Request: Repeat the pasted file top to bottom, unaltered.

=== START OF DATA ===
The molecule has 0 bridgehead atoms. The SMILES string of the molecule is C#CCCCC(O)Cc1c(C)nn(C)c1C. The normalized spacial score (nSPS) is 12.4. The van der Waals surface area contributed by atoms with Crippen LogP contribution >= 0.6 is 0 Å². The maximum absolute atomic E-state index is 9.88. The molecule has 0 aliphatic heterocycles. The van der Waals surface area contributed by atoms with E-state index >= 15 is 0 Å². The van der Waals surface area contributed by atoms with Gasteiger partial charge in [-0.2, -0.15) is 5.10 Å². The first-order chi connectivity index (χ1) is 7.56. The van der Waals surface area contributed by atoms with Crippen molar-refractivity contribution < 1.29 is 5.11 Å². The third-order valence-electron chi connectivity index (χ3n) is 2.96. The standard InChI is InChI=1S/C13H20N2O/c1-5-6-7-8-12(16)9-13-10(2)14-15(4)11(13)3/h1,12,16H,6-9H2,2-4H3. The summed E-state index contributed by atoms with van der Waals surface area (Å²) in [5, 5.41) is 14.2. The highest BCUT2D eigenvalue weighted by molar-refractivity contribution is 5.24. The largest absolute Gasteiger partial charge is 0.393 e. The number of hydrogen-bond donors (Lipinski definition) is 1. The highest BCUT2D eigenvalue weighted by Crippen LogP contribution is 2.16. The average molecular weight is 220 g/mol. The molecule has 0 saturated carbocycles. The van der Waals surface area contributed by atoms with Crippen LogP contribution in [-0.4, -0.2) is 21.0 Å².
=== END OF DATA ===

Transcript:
The molecule has 0 bridgehead atoms. The SMILES string of the molecule is C#CCCCC(O)Cc1c(C)nn(C)c1C. The normalized spacial score (nSPS) is 12.4. The van der Waals surface area contributed by atoms with Crippen LogP contribution >= 0.6 is 0 Å². The maximum absolute atomic E-state index is 9.88. The molecule has 0 aliphatic heterocycles. The van der Waals surface area contributed by atoms with E-state index >= 15 is 0 Å². The van der Waals surface area contributed by atoms with Gasteiger partial charge in [-0.2, -0.15) is 5.10 Å². The first-order chi connectivity index (χ1) is 7.56. The van der Waals surface area contributed by atoms with Crippen molar-refractivity contribution < 1.29 is 5.11 Å². The third-order valence-electron chi connectivity index (χ3n) is 2.96. The standard InChI is InChI=1S/C13H20N2O/c1-5-6-7-8-12(16)9-13-10(2)14-15(4)11(13)3/h1,12,16H,6-9H2,2-4H3. The summed E-state index contributed by atoms with van der Waals surface area (Å²) in [5, 5.41) is 14.2. The highest BCUT2D eigenvalue weighted by molar-refractivity contribution is 5.24. The largest absolute Gasteiger partial charge is 0.393 e. The number of hydrogen-bond donors (Lipinski definition) is 1. The highest BCUT2D eigenvalue weighted by Crippen LogP contribution is 2.16. The average molecular weight is 220 g/mol. The molecule has 0 saturated carbocycles. The van der Waals surface area contributed by atoms with Crippen LogP contribution in [-0.4, -0.2) is 21.0 Å².